5 Ways to Avoid Cloud Creepers
From tiny startups to titanic enterprises, all companies face security risks with their data. Fraudsters, creepers, and hackers want to steal your trade secrets, your company’s financial data, your social security number, your bank account details, and more. Once attackers acquire your data, they move quickly to profit via trades, sales, and blackmail.
One hundred years ago, important information was kept secure in company safes or bank vaults. Decades ago, businesses began to digitalize this information and store it in protected hard drives. Today, with the advent of cloud computing, our personal information is stored in massive data centers in undisclosed locations. Companies like Amazon Web Services (AWS) have altered the compute and storage landscape by offering infrastructure as a service, however, the fundamental security principles are unchanged. To profit from your company’s data, hackers require access.
Here are five proven ways to control and limit access to your most valuable information in AWS:
S3 Bucket Access – Data stored in S3 buckets is secure by default. Through Identity and Access Management (IAM) policies, bucket policies, and Access Control Lists, users can control exactly who can access S3 buckets. Authenticating identity and restricting access may seem like common sense best practices, however, these actions are often overlooked. You should limit S3 bucket access to trusted administrators and audit their permissions frequently. Know who your vendors are and thoroughly examine their permissions as well. Companies will frequently allow vendors access to vulnerable areas of their network.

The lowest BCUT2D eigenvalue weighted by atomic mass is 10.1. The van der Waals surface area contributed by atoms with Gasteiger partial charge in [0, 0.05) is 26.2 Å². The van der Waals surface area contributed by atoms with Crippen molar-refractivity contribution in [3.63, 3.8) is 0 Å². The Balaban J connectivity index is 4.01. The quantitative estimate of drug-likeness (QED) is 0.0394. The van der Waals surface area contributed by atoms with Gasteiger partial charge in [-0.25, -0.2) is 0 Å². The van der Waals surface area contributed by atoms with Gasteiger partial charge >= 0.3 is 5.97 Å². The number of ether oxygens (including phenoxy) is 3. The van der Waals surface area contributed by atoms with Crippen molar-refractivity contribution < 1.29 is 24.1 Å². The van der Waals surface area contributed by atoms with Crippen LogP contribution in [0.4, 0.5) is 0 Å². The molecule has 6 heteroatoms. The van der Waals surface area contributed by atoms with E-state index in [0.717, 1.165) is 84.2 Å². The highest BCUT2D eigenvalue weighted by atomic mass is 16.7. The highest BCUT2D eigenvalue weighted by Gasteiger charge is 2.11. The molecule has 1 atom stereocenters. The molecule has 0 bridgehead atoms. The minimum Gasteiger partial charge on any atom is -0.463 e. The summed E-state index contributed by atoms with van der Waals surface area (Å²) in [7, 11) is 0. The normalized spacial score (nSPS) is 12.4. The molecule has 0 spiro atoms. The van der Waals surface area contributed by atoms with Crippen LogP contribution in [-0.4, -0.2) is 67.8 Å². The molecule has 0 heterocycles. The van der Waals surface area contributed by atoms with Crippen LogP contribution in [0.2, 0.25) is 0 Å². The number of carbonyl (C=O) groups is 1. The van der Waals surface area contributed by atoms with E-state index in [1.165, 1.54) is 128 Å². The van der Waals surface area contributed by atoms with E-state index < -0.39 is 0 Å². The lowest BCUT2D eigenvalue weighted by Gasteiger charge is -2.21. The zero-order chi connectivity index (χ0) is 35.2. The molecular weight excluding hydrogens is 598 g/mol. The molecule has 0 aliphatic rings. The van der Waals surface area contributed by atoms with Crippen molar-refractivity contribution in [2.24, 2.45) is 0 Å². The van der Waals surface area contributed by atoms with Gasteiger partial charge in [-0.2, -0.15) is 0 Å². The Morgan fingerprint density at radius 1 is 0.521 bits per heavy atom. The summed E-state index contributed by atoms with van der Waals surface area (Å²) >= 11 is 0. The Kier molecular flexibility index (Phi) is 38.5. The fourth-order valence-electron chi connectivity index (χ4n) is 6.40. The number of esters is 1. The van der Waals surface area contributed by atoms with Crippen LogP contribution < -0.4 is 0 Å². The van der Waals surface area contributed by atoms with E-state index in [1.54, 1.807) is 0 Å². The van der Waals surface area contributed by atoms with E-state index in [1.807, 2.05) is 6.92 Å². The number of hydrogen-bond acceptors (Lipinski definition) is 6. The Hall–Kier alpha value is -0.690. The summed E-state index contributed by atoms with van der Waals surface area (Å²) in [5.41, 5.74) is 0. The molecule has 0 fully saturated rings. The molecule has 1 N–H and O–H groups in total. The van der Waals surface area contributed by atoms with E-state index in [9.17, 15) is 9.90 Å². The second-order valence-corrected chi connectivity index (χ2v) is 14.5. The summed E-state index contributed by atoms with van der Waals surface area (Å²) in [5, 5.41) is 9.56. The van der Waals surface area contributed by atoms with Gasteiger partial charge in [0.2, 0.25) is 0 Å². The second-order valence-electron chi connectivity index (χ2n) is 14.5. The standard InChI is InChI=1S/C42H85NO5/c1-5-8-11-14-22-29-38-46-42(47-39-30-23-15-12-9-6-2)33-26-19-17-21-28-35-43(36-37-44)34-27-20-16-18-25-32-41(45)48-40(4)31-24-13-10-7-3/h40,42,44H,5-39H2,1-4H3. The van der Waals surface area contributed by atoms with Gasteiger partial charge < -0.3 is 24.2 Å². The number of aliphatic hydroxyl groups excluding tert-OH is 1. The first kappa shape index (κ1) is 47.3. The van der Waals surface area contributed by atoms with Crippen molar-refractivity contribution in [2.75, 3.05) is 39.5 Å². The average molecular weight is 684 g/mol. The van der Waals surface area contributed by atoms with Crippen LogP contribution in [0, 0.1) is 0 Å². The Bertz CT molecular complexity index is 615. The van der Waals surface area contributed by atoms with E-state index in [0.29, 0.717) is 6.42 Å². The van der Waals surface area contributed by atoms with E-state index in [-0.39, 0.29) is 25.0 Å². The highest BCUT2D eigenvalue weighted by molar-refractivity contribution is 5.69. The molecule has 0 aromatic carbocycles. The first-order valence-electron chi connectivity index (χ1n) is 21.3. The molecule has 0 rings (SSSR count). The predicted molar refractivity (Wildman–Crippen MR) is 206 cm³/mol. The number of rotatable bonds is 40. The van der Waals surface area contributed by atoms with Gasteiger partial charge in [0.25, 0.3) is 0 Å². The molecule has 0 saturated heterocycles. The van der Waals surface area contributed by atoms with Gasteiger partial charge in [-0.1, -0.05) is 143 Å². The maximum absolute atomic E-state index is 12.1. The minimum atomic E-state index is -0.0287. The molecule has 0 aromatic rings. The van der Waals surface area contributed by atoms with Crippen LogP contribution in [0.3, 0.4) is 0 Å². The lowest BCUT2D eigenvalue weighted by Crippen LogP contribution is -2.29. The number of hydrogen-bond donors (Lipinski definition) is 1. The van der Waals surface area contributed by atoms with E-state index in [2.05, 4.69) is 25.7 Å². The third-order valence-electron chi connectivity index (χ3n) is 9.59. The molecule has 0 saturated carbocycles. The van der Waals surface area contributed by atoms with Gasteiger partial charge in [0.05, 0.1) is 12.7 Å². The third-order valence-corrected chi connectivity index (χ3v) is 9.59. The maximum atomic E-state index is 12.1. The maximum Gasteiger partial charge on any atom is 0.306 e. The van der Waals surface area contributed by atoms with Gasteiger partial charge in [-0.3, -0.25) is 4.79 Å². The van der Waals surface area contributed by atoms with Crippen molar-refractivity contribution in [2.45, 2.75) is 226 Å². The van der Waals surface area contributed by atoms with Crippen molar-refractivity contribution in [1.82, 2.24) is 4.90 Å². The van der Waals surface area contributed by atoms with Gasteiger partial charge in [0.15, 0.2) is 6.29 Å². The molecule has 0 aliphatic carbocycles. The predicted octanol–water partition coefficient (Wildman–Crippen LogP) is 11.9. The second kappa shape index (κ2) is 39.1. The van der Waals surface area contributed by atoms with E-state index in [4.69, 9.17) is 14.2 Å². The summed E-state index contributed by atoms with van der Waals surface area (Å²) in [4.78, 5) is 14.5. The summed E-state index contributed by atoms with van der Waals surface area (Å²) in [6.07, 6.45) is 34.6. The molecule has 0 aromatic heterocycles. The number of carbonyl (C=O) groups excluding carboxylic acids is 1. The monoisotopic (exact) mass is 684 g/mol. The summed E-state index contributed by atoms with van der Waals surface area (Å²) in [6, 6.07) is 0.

Root Access – All AWS accounts have root account credentials. Privileges can’t be modified for the root account – a root account has full access to management tools, billing information, and every AWS service attached to your account. Experts at AWS recommend NOT having an access key for your root account. Instead, create Identity and Access Management (IAM) users and grant the necessary permissions (admins, users, temporary credentials for vendors, etc.). If you’ve already created an access key for your account, AWS recommends replacing the root access key with an IAM user access key.
CloudTrail Monitoring – AWS CloudTrail records and logs API calls for your account. The logs contain the identity of the API caller, the time of the API call, the API caller’s IP address, the request parameters, and the response elements. CloudTrail allows users to configure SNS notifications of API activity and create custom alarms to alert you to suspicious actions. Lastly, you can validate the integrity of your log files in CloudTrail to determine if your log files stored in S3 were modified or deleted.
Amazon Inspector – One of AWS’s newest features announced at re:Invent 2015, Inspector assesses applications for vulnerabilities. Inspector contains a library of rules mapped to security compliance standards (e.g. PCI, DSS) and vulnerability definitions. Once initiated, Inspector checks your application against these rules and generates a report with prioritized steps for remediation. If your application depends on vulnerable software versions, for example, Inspector will automatically let you know and offer tips to secure your environment.
AWS Trusted Advisor – Trusted Advisor is a service that acts as your personal cloud expert. It monitors and checks the health of all of your AWS services. Although Trusted Advisor suggests excellent tips and best practices for cost reduction and resource optimization, the most value lies in its security checks. Trusted Advisor takes care of the above four topics for you – reminding you to monitor access to your root account, security groups, IAM accounts, S3 bucket permissions, log files, and more.
With 6+ billion devices connected to the Internet, there are over a billion ways to hack, creep, and steal your company's data. If you're in the cloud, these five tips can help mitigate the risk of a security breach. Relus is an expert in designing secure and compliant cloud architectures. For more information on how to best manage your cloud security, reach out to a Relus Cloud Architect today!